The conclusions of the Panel


It seems from the Panel's determination in the present case that the suspension was imposed simply as being "otherwise in the public interest": it is not suggested that the suspension was necessary "for the protection of members of the public". There is no reason to suppose, even if the charges brought against the Applicant are ultimately made out, that such conduct would reflect on his clinical competence or in any way have endangered the health of patients. The Panel did not see fit to impose any conditions when it made its order because it was unable to think of any which would serve the purpose of protecting "the interests of the public" during the relevant period.


I must bear in mind the important passage in the judgment of Sir Thomas Bingham MR (as he then was) in Bolton v Law Society, cited above, where he pointed out that a professional body (such as the Panel) is not primarily concerned with matters of punishment and that considerations which would normally be taken into account in mitigation will have correspondingly less effect on the exercise of this kind of jurisdiction. It can never be an objection to an order for suspension, for example, that a practitioner may be unable to re-establish his practice once the period has passed. This would not make an order for suspension wrong if it would otherwise be right. He concluded with these well known words at p.519:

"The reputation of the profession is more important than the fortunes of any individual member. Membership of a profession brings many benefits, but that is a part of the price."

(See also Gupta v GMC, cited above, at [21] per Lord Rodger and Raschid v GMC [2007] 1 WLR 1460, at [17], per Laws LJ.)


Nevertheless, in this case, the Panel took into account a number of "mitigation" points, including a letter of 2 June 2012 addressed to the GMC from the Practitioner Performance Manager, at NHS North West London, which stated that the Primary Care Trust was not aware of any concerns about the Applicant's fitness to practise and that no concerns had been raised in the past. It was also noted by the Panel that it was not being alleged that the Applicant had derived any personal financial benefit from the alleged wrongdoing; that his role as a governor was a voluntary one which did not involve any remuneration or other financial benefits; and that his involvement in charitable work had extended over a long period. Six character references were also read.


The determination contained the following important conclusions:

"The Panel is satisfied that there may be impairment of your fitness to practise which may adversely affect the public interest. In this case the public interest includes the maintenance of public confidence in the profession and the declaring and upholding of proper standards of conduct and behaviour.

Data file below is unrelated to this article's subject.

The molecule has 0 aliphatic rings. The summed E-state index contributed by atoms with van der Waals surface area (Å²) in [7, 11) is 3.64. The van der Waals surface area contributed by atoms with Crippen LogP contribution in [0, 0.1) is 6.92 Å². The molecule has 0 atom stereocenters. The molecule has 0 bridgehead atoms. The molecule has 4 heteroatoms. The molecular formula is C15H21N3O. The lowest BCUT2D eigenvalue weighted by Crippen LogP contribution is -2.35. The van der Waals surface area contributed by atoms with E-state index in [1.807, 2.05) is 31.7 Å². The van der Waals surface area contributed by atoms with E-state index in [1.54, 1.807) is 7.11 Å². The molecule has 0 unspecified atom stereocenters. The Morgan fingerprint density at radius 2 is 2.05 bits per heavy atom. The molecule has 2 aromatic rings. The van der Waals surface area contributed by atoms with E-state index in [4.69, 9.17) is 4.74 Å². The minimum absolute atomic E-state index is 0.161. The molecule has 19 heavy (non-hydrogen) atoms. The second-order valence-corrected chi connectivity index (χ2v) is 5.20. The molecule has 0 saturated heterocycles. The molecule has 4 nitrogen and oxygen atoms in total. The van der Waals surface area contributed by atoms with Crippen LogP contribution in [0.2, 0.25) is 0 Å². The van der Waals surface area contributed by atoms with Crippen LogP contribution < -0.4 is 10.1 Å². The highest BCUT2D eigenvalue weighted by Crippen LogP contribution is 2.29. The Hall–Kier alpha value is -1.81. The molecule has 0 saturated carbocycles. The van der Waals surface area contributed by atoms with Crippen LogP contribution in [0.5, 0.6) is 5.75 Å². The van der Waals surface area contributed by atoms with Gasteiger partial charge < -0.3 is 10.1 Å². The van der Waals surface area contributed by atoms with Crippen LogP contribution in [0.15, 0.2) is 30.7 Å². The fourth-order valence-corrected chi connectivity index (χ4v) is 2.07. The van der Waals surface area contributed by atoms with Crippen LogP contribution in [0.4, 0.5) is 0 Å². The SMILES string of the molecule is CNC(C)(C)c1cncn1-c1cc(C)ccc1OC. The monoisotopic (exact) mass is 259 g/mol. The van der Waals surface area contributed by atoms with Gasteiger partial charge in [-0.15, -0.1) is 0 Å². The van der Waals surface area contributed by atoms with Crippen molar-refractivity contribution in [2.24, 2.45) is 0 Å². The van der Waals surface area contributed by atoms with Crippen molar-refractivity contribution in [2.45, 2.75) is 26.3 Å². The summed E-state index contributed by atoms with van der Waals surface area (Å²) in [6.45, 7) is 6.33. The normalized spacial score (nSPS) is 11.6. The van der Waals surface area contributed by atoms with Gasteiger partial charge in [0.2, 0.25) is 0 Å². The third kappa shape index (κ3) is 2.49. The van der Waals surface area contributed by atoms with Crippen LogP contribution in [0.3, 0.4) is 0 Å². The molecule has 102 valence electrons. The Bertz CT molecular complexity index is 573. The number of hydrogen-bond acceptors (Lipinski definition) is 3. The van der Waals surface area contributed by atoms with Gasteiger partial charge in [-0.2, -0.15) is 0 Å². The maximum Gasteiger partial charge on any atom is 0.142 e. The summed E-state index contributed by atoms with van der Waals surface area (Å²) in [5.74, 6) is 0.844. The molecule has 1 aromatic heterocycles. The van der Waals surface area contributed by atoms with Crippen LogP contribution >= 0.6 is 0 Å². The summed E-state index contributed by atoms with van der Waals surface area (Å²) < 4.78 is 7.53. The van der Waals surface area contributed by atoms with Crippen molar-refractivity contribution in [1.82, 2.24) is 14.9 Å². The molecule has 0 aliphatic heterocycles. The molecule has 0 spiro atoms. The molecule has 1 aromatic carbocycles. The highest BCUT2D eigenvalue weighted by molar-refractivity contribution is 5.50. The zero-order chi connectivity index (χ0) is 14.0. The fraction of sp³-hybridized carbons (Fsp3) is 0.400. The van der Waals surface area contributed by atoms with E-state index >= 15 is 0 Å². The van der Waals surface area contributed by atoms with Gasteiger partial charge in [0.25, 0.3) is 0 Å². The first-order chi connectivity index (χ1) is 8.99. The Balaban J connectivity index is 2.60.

After balancing your interest with the public interest the Panel determined that an interim order is desirable in order to maintain public confidence in the profession.

The Panel then considered whether conditions would be sufficient to protect the public interest but determined that there are no conditions that would satisfactorily address the particular circumstances of this case and protect the interests of the public. The Panel therefore determined that the imposition of conditions would not be appropriate.

The Panel has taken account of the principle of proportionality and has balanced the need to protect the public interest against the consequences for you of the suspension of your registration. The Panel has deliberated the issue of necessity and the desirability of an interim order. Additionally, it has considered the harm to you and your patients if an order were made against the damage to the public interest, in all its meanings, if you were to remain in...

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    ...36 The Court's jurisdiction is not by way of judicial review. It is an original jurisdiction and the position is as described as Eady J in Patel [2012] EWHC 3688 at paragraph 6: "It is well established that a court, in exercising such a jurisdiction in relation to a disciplinary tribunal, w......
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    ...profession needs to uphold and with issues of public perception and public confidence." 38 More recently, Eady J explained in Patel v General Medical Council [2013] 1 WLR 2694, 2697 at paragraph 6 that: i. "It is well established that a court, in exercising such a jurisdiction in relation t......
  • Kumar v General Medical Council
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    • 6 Febrero 2013
    ...section 41A(10), it is recognised that, although the application is not by way of review but is an original jurisdiction (see Patel v General Medical Council [2012] EWHC 3688 (Admin) per Eady J at paragraph 5), the court will inevitably pay such respect to the decisions of the panel as is a......
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    • United Kingdom
    • Queen's Bench Division (Administrative Court)
    • 11 Noviembre 2013
    ...harm to the public interest in not suspending the doctor against the damage to him by preventing him from practising).'" 29 In Patel v General Medical Council [2012] EWHC 3688 (Admin), Eady J stated, at paragraph 30: "In all the circumstances, it is my judgment that no reasonable and proper......
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1 firm's commentaries
  • Public And Regulatory Law Group Alert: January 2013
    • United Kingdom
    • Mondaq United Kingdom
    • 23 Enero 2013
    ...24 January 2013. Further information and details on how to submit your views are available here Case Law Patel v General Medical Council [2012] EWHC 3688 The applicant, P, a GP, sought to terminate an 18-month interim suspension order imposed upon him by the General Medical Council's Interi......